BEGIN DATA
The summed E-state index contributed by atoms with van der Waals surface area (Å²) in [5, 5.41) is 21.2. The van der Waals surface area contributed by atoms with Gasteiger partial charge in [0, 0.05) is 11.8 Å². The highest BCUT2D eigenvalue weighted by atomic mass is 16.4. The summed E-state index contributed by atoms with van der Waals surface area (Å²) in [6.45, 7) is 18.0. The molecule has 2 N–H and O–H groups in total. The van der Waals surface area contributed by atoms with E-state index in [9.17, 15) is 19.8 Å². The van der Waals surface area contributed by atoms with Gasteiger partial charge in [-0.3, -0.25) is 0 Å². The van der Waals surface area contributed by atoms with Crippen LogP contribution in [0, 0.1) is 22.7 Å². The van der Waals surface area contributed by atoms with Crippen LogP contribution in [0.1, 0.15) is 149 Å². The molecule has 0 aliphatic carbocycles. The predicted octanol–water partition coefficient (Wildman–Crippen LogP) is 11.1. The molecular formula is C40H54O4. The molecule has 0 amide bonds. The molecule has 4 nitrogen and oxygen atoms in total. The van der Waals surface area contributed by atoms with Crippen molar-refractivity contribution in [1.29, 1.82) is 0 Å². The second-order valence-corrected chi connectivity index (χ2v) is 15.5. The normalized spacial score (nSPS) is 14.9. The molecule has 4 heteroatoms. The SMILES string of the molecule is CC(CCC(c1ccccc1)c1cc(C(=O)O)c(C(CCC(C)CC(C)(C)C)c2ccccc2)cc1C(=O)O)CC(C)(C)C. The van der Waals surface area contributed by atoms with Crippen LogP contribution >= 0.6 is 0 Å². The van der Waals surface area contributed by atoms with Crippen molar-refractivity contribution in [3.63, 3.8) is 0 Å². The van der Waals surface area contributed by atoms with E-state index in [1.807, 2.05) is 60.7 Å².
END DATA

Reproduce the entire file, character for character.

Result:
The summed E-state index contributed by atoms with van der Waals surface area (Å²) in [5, 5.41) is 21.2. The van der Waals surface area contributed by atoms with Gasteiger partial charge in [0, 0.05) is 11.8 Å². The highest BCUT2D eigenvalue weighted by atomic mass is 16.4. The summed E-state index contributed by atoms with van der Waals surface area (Å²) in [6.45, 7) is 18.0. The molecule has 2 N–H and O–H groups in total. The van der Waals surface area contributed by atoms with E-state index in [9.17, 15) is 19.8 Å². The van der Waals surface area contributed by atoms with Gasteiger partial charge in [-0.3, -0.25) is 0 Å². The van der Waals surface area contributed by atoms with Crippen LogP contribution in [0, 0.1) is 22.7 Å². The van der Waals surface area contributed by atoms with Crippen LogP contribution in [0.1, 0.15) is 149 Å². The molecule has 0 aliphatic carbocycles. The predicted octanol–water partition coefficient (Wildman–Crippen LogP) is 11.1. The molecular formula is C40H54O4. The molecule has 0 amide bonds. The molecule has 4 nitrogen and oxygen atoms in total. The van der Waals surface area contributed by atoms with Crippen molar-refractivity contribution in [1.29, 1.82) is 0 Å². The second-order valence-corrected chi connectivity index (χ2v) is 15.5. The normalized spacial score (nSPS) is 14.9. The molecule has 4 heteroatoms. The SMILES string of the molecule is CC(CCC(c1ccccc1)c1cc(C(=O)O)c(C(CCC(C)CC(C)(C)C)c2ccccc2)cc1C(=O)O)CC(C)(C)C. The van der Waals surface area contributed by atoms with Crippen LogP contribution >= 0.6 is 0 Å². The van der Waals surface area contributed by atoms with Crippen molar-refractivity contribution in [3.63, 3.8) is 0 Å². The van der Waals surface area contributed by atoms with E-state index in [1.807, 2.05) is 60.7 Å².